A Conversation with Andrew Minnitt, CEO Singapore, Aon

In this interview, Aon’s Andrew Minnitt shares his insights on questions posed by risk managers in attendance at PARIMA Manila 2019 Conference that the C-Suite Panel did not get an opportunity to address on the day.

How can risk managers become better business managers?

For risk managers to align themselves with business, they must shift their strategy from risk transfer to risk management. This begins with accepting that around 75 percent of the risks we face in business are only partially insurable at best. Instead of focusing effort and investment primarily on insurance, risk managers like you should first be prudent about the areas of business and operations that cannot be insured.

There are 3 steps to doing this that can help you bridge the risk manager-business manager gap:

  1. Map and understand the risks you face – then share them with your C-Suite so that they can provide input and become invested in the risk identification and mitigation process.
  2. Set out solid procedures to define which risks to take on your balance sheet and which to transfer – then table these with your C-Suite.
  3. (As much as possible) use empirical data to inform and support your actions.

How can today’s risk managers be equipped to tackle rapidly evolving risks?

The best way to look at this is through an old adage – ‘no man is an island’. Risk managers like you should feel confident to ask questions, seek opinions from others, and reach out to subject matter experts. Maintain diverse networks and surround yourself with people with different perspectives. There’s no way you can be on top of every single risk every single day, so actively seek help from the people around you. Plus, we now live in a world where a wealth and depth of knowledge is available around you, so read and educate yourself as much as possible.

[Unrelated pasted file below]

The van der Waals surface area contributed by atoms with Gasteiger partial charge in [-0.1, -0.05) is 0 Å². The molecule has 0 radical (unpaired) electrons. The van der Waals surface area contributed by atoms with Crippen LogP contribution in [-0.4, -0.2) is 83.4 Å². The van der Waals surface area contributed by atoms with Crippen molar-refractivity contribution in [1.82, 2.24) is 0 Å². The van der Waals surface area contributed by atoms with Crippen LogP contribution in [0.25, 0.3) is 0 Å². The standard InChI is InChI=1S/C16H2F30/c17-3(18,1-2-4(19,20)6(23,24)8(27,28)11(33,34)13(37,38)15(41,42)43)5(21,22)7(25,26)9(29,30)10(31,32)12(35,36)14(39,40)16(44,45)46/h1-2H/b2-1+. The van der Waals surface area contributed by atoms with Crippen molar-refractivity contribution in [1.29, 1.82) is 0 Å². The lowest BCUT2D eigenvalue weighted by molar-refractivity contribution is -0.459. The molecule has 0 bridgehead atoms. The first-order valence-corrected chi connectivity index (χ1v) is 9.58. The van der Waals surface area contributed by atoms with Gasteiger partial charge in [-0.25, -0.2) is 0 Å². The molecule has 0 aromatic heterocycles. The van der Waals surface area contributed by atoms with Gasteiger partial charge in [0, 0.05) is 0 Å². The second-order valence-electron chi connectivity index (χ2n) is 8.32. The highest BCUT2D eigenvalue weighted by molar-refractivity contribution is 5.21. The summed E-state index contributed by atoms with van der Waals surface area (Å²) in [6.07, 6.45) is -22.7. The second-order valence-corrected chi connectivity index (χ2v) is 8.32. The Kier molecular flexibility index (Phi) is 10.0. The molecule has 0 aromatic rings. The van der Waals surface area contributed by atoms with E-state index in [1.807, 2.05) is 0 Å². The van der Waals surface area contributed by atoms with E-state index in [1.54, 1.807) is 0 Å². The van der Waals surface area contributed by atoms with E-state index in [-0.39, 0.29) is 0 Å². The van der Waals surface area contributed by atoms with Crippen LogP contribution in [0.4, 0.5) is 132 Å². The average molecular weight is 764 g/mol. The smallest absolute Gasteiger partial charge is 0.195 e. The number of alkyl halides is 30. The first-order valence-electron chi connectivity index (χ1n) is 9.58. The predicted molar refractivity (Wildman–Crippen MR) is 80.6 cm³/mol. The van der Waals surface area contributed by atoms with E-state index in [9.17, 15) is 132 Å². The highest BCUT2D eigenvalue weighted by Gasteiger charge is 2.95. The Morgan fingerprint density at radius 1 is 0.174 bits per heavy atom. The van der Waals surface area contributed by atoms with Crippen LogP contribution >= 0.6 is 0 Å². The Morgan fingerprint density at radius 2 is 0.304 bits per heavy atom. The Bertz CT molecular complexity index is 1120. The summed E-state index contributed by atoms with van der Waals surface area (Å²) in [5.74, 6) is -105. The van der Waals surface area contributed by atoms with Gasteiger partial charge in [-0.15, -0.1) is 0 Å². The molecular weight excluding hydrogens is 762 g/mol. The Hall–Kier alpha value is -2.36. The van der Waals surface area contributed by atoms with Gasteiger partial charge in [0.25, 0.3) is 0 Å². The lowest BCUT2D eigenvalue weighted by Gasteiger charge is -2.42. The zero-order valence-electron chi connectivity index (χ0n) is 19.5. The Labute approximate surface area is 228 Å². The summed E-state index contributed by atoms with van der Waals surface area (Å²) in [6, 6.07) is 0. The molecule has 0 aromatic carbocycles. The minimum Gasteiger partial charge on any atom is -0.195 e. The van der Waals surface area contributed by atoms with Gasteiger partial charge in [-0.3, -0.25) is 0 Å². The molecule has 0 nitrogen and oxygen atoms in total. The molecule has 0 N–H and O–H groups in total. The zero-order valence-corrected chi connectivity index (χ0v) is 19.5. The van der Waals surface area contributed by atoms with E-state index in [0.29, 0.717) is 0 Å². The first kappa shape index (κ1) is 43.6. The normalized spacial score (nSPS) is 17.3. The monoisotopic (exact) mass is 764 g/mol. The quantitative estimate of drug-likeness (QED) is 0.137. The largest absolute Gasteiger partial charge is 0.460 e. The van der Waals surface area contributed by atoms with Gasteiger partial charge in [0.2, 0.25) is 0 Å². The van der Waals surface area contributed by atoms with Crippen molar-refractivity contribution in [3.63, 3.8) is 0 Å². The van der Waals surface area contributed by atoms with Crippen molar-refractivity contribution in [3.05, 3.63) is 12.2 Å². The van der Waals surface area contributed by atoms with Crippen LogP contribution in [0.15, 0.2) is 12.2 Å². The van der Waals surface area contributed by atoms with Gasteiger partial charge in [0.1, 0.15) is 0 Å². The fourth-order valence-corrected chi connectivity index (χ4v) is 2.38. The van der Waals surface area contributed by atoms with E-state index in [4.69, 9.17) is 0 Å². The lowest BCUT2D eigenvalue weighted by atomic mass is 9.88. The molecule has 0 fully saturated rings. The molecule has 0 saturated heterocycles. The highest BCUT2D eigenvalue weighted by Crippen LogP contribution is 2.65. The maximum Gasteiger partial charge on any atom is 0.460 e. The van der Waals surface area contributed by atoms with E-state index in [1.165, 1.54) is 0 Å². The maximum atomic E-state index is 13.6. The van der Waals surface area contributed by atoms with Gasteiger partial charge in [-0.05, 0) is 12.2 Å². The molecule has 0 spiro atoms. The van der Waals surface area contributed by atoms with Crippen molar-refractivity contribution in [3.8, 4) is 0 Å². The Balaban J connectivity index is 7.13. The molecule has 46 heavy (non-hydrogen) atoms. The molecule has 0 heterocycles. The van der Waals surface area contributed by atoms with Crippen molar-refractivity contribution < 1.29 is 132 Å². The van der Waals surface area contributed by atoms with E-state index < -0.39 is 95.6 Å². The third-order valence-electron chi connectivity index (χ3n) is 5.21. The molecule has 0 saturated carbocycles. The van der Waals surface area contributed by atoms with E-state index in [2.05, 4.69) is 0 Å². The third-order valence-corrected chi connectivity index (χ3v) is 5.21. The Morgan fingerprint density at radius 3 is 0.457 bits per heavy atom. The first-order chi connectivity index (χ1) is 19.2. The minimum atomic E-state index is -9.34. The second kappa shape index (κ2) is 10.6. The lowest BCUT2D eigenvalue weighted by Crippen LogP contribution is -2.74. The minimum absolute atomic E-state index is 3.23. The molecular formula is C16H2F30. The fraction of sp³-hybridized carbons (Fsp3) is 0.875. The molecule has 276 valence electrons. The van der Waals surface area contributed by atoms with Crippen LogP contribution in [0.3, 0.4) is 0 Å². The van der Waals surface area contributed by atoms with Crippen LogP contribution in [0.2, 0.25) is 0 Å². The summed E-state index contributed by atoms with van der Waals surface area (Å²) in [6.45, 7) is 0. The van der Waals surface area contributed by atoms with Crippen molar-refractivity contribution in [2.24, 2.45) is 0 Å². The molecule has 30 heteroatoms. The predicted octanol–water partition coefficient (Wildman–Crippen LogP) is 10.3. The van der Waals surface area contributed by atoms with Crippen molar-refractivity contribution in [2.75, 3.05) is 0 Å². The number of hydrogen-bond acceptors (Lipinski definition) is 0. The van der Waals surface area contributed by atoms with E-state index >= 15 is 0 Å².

What are your thoughts on the Black Swan effect, and how it should be managed?

The very nature of the term “Black Swan Event” describes a major unexpected and unpredicted event for which we cannot prepare. In most markets across Asia, a Black Swan event is typically (something like) a cyber attack. In the Philippines, this could also be a natural catastrophe such as a devastating 7.2 magnitude earthquake or a Force 5 Typhoon directly impacting Manila.

While it’s quite impossible to prepare for a Black Swan event, risk managers can do a few things to ensure their business is in the best possible position when it happens. If the catch phrase in the property industry is “position, position, position” – in risk management, it’s “prepare, prepare, prepare”!

  1. Regularly stress-test standard operating procedures, business continuity plans, and business resilience and resumption plans.
  2. Change your organisation’s thinking about the Black Swan event from if to when.
  3. Ensure that everyone in the business is aligned with you on preparations prior to the event, and actions to take when it happens.

Determine crisis management messages – what to say, and more importantly, what not to say.

How can the C-suite ensure risk management efforts extend beyond just regulatory compliance, and focus on the strategic objectives?

It’s important for the C-suite to drive the initiatives around risk management. Be openly and outwardly supportive of all things risk management-related – in communications to shareholders, board meetings, and town halls. Let everyone in the organisation know that risk management is at the top of the agenda.

For businesses in environments where certain types of risk are prevalent – for example, mother nature events such as typhoons and earthquakes in the Philippines – assure shareholders and investors with positive messages. It’s most critical for everyone – clients, partners, vendors, employees, shareholders, investors, etc. – to know that when things go wrong, the C-suite’s primary focus is on getting the business back up and running in the shortest amount of time and delivering to promises and expectations.


Andrew Minnitt is the CEO of Aon Singapore Pte. Ltd since 1st January 2019, having previously been the CEO of Aon Insurance & Reinsurance Brokers Philippines Inc. since November 2014. As the CEO he is responsible for all solution lines under the Aon brand. He also holds management responsibility for Aon in Vietnam.

Andrew has garnered 30 years within the insurance industry. His experience includes holding senior management positions in South Africa, Hong Kong, Vietnam, the Philippines, Thailand and now in Singapore.